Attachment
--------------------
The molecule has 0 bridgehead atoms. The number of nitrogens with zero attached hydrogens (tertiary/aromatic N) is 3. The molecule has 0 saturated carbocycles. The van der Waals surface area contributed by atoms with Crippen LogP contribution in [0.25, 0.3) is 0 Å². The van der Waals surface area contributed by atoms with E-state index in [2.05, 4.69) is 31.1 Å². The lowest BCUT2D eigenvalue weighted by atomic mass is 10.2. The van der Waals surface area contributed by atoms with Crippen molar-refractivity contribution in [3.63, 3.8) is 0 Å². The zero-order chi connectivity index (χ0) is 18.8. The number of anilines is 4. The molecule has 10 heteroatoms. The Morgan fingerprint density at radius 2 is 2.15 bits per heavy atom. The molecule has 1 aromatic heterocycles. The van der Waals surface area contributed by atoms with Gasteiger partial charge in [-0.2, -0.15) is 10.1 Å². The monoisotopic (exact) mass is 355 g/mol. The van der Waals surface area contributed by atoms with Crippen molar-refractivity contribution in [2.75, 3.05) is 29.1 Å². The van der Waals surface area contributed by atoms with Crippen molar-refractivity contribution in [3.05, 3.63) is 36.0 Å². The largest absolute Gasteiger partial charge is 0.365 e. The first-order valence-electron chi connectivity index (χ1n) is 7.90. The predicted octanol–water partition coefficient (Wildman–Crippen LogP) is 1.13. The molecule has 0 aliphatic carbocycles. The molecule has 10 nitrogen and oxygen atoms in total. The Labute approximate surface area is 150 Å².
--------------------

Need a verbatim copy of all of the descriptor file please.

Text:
The molecule has 0 bridgehead atoms. The number of nitrogens with zero attached hydrogens (tertiary/aromatic N) is 3. The molecule has 0 saturated carbocycles. The van der Waals surface area contributed by atoms with Crippen LogP contribution in [0.25, 0.3) is 0 Å². The van der Waals surface area contributed by atoms with E-state index in [2.05, 4.69) is 31.1 Å². The lowest BCUT2D eigenvalue weighted by atomic mass is 10.2. The van der Waals surface area contributed by atoms with Crippen molar-refractivity contribution in [3.63, 3.8) is 0 Å². The zero-order chi connectivity index (χ0) is 18.8. The number of anilines is 4. The molecule has 10 heteroatoms. The Morgan fingerprint density at radius 2 is 2.15 bits per heavy atom. The molecule has 1 aromatic heterocycles. The van der Waals surface area contributed by atoms with Gasteiger partial charge in [-0.2, -0.15) is 10.1 Å². The monoisotopic (exact) mass is 355 g/mol. The van der Waals surface area contributed by atoms with Crippen molar-refractivity contribution in [2.75, 3.05) is 29.1 Å². The van der Waals surface area contributed by atoms with Crippen molar-refractivity contribution in [3.05, 3.63) is 36.0 Å². The largest absolute Gasteiger partial charge is 0.365 e. The first-order valence-electron chi connectivity index (χ1n) is 7.90. The predicted octanol–water partition coefficient (Wildman–Crippen LogP) is 1.13. The molecule has 0 aliphatic carbocycles. The molecule has 10 nitrogen and oxygen atoms in total. The Labute approximate surface area is 150 Å².